May 2023’s Most Wanted Malware: New Version of Guloader Delivers Encrypted Cloud-Based Payloads
June 2023 by Check Point Research (CPR)
Our latest Global Threat Index for May 2023 saw researchers report on a new version of shellcode-based downloader GuLoader, which was the fourth most prevalent malware. With fully encrypted payloads and anti-analysis techniques, the latest form can be stored undetected in well-known public cloud services, including Google Drive. Meanwhile, Qbot and Anubis are taking first place on their respective lists, and Education/Research remained the most exploited industry.
GuLoader is one of the most prominent downloaders cybercriminals use to evade antivirus detection. With over three years of activity and ongoing development, the latest version employs a technique that replaces code in a legitimate process, enabling it to evade detection by process monitoring security tools. By utilizing a VBScript to download encrypted shellcode from the cloud, victims receive a less suspicious file, reducing the likelihood of triggering alerts. The use of encryption, raw binary format, and separation from the loader renders the payloads invisible to antiviruses, allowing threat actors to bypass antivirus protection and leverage Google Drive for storage. In some instances, these malicious payloads may remain active for extended periods of time.
Last month also saw both Qbot and Anubis taking first place on their respective lists. Despite efforts to slow down malware distribution by blocking macros in Office files, Qbot operators have been quick to adapt their distribution and delivery. It has recently been seen abusing a dynamic link library (DLL) hijacking flaw in the Windows 10 WordPad program to infect computers.
More often than not we are seeing cybercriminals exploiting tools available to the public to store and deliver malware campaigns. We can no longer blindly trust that the services we use will be completely secure, no matter how trustworthy the source may be. That is why we need to be educated on what suspicious activity looks like. Do not disclose personal information or download attachments unless you have verified that the request is legitimate and there is no malicious intent.
CPR also revealed that “Web Servers Malicious URL Directory Traversal” was the most exploited vulnerability, impacting 49% of organizations globally, followed by “Apache Log4j Remote Code Execution” impacting 45% of organizations worldwide. “HTTP Headers Remote Code Execution” was the third most used vulnerability, with a global impact of 44%.
Top malware families
*The arrows relate to the change in rank compared to the previous month.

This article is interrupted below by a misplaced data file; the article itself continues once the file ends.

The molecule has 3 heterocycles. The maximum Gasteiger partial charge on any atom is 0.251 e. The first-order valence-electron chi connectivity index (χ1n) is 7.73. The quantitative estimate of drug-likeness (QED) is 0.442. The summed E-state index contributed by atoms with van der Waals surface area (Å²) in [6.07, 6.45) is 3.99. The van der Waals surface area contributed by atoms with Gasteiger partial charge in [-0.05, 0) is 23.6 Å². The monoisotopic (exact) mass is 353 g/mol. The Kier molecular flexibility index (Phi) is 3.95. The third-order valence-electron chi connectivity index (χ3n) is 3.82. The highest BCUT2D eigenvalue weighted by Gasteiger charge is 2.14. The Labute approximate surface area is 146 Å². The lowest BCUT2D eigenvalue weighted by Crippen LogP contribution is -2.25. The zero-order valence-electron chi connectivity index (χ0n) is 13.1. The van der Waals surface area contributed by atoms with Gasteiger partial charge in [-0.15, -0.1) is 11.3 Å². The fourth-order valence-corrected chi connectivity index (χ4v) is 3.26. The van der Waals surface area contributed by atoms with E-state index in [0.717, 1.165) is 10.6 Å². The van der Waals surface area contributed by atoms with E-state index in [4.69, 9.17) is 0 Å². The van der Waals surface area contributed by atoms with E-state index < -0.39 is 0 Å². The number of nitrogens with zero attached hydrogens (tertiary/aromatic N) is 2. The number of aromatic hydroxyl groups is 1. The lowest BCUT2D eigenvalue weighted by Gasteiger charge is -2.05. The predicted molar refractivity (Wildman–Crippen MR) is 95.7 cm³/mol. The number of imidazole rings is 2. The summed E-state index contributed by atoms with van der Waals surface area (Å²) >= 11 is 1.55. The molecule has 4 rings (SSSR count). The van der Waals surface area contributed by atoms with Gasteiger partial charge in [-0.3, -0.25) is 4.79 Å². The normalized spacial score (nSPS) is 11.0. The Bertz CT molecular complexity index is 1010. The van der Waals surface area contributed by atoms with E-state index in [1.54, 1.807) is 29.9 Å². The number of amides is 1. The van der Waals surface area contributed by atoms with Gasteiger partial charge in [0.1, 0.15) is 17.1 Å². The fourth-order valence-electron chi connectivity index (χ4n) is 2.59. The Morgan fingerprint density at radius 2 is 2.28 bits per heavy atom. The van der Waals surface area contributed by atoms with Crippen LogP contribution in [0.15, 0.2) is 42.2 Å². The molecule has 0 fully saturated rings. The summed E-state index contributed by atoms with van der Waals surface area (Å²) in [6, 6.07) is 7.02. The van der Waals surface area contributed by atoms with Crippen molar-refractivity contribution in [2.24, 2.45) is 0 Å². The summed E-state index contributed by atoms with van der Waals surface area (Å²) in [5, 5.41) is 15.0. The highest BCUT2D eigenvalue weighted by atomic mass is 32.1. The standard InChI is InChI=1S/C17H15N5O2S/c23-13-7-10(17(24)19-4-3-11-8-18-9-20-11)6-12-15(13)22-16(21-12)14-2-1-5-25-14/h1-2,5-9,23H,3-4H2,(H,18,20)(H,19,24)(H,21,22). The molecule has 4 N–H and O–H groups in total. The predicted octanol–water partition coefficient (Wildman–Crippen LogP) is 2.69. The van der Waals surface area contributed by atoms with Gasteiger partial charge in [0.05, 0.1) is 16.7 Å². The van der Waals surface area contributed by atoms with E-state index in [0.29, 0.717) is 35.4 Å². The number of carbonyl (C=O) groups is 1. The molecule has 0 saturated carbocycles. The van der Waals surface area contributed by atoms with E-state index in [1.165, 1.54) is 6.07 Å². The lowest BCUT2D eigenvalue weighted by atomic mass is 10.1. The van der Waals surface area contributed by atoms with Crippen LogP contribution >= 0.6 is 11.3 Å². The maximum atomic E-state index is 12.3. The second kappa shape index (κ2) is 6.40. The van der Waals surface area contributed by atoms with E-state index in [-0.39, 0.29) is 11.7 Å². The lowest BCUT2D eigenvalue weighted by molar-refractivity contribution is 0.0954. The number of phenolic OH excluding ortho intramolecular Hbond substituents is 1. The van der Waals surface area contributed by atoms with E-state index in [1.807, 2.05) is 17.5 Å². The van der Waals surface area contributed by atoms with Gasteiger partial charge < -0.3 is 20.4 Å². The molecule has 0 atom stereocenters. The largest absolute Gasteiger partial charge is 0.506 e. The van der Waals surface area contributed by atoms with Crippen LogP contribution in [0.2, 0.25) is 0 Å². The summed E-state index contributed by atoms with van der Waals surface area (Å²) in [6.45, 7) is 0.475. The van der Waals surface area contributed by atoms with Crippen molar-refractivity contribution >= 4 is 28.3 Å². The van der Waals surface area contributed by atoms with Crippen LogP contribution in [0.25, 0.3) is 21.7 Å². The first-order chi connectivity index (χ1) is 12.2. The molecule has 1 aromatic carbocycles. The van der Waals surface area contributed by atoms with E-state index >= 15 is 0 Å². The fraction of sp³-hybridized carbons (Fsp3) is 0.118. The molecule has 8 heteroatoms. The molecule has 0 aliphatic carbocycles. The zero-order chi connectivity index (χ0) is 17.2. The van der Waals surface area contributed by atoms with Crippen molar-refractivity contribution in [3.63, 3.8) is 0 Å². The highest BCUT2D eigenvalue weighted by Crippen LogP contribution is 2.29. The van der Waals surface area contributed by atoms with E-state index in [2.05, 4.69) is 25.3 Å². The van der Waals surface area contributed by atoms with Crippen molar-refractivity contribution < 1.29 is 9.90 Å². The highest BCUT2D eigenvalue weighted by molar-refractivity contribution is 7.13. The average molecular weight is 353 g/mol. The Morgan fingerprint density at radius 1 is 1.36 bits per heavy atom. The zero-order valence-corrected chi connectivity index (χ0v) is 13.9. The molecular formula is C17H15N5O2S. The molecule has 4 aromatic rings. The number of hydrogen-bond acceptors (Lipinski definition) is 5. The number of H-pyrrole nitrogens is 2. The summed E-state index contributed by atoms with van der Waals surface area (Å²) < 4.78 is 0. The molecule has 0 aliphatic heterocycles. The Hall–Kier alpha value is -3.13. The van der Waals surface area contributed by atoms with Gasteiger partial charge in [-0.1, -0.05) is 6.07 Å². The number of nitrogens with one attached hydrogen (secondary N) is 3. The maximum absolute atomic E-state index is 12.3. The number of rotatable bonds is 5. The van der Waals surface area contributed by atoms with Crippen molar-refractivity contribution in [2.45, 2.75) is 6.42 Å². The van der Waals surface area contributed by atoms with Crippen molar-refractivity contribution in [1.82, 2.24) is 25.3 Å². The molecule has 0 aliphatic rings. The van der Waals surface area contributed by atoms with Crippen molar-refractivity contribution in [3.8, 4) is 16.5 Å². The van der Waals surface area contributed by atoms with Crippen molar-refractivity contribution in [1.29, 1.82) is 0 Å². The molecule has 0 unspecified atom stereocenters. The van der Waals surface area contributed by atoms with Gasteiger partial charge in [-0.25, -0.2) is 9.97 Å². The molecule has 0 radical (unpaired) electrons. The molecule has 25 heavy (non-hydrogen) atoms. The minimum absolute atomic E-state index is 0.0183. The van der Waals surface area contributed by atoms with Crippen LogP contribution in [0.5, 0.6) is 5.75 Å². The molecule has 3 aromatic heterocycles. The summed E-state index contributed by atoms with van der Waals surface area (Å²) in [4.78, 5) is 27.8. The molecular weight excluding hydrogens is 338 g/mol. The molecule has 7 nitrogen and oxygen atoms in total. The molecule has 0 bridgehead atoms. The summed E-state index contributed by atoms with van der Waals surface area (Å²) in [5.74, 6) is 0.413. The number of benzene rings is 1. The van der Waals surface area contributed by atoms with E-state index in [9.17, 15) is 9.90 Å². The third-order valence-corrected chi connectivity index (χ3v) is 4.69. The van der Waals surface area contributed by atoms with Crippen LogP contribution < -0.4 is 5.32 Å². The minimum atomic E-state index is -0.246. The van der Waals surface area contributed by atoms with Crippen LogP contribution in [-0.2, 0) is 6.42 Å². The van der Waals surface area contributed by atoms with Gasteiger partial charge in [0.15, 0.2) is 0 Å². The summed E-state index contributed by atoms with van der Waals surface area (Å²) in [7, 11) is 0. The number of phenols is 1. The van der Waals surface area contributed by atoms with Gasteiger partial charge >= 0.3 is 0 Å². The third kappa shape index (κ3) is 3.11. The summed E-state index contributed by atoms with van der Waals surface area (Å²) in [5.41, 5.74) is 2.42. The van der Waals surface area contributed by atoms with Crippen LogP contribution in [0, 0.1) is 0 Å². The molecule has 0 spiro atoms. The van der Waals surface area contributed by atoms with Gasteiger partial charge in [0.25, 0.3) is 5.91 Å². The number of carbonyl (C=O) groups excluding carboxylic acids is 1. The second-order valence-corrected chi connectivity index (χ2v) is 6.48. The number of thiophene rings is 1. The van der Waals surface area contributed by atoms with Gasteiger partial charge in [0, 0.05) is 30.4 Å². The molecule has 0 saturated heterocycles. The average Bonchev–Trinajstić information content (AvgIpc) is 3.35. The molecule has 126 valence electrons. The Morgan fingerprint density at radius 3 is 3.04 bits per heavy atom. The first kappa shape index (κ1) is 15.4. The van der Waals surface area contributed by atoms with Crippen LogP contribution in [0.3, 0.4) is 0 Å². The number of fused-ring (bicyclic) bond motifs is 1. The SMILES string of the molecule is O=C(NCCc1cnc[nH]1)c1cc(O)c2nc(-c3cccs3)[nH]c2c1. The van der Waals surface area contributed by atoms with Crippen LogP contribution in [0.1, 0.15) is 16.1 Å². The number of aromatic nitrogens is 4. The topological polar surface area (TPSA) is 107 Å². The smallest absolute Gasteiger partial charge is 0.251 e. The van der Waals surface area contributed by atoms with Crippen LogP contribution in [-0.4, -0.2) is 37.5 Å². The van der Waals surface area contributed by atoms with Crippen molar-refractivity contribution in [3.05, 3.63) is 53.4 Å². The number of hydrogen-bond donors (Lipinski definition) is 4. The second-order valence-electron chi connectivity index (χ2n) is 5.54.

Qbot was the most prevalent malware last month with an impact of 6% for worldwide organizations, followed by Formbook with a global impact of 5% and AgentTesla with a global impact of 3%.
1. ↑ Qbot – Qbot AKA Qakbot is a multipurpose malware that first appeared in 2008. It was designed to steal a user’s credentials, record keystrokes, steal cookies from browsers, spy on banking activities, and deploy additional malware. Often distributed via spam email, Qbot employs several anti-VM, anti-debugging, and anti-sandbox techniques to hinder analysis and evade detection. Commencing in 2022, it emerged as one of the most prevalent Trojans.
2. ↑ Formbook – Formbook is an Infostealer targeting the Windows OS and was first detected in 2016. It is marketed as Malware as a Service (MaaS) in underground hacking forums for its strong evasion techniques and relatively low price. FormBook harvests credentials from various web browsers, collects screenshots, monitors and logs keystrokes, and can download and execute files according to orders from its C&C.
3. ↓ AgentTesla – AgentTesla is an advanced RAT functioning as a keylogger and information stealer, which is capable of monitoring and collecting the victim’s keyboard input, system keyboard, taking screenshots, and exfiltrating credentials to a variety of software installed on a victim’s machine (including Google Chrome, Mozilla Firefox and the Microsoft Outlook email client).
4. ↑ GuLoader – GuLoader is a downloader that has been widely used since December 2019. When it first appeared, GuLoader was used to download Parallax RAT but has been applied to other remote access trojans and info-stealers such as Netwire, FormBook, and Agent Tesla.
5. ↓ Emotet – Emotet is an advanced, self-propagate and modular Trojan. Emotet once used to be employed as a banking Trojan, and recently is used as a distributor to other malware or malicious campaigns. It uses multiple methods for maintaining persistence and evasion techniques to avoid detection. In addition, it can be spread through phishing spam emails containing malicious attachments or links.
6. ↔ XMRig – XMRig is open-source CPU mining software used to mine the Monero cryptocurrency. Threat actors often abuse this open-source software by integrating it into their malware to conduct illegal mining on victims’ devices.
7. ↑ NJRat – NJRat is a remote accesses Trojan, targeting mainly government agencies and organizations in the Middle East. The Trojan has first emerged in 2012 and has multiple capabilities: capturing keystrokes, accessing the victim’s camera, stealing credentials stored in browsers, uploading and downloading files, performing process and file manipulations, and viewing the victim’s desktop. NJRat infects victims via phishing attacks and drive-by downloads, and propagates through infected USB keys or networked drives, with the support of Command & Control server software.
8. ↑ Lokibot – First identified in February 2016, LokiBot is a commodity infostealer with versions for both the Windows and Android OS. It harvests credentials from a variety of applications, web browsers, email clients, IT administration tools such as PuTTY and more. LokiBot is sold on hacking forums and it is believed that its source code was leaked, thus allowing numerous variants to appear. Since late 2017, some Android versions of LokiBot include ransomware functionality in addition to their infostealing capabilities.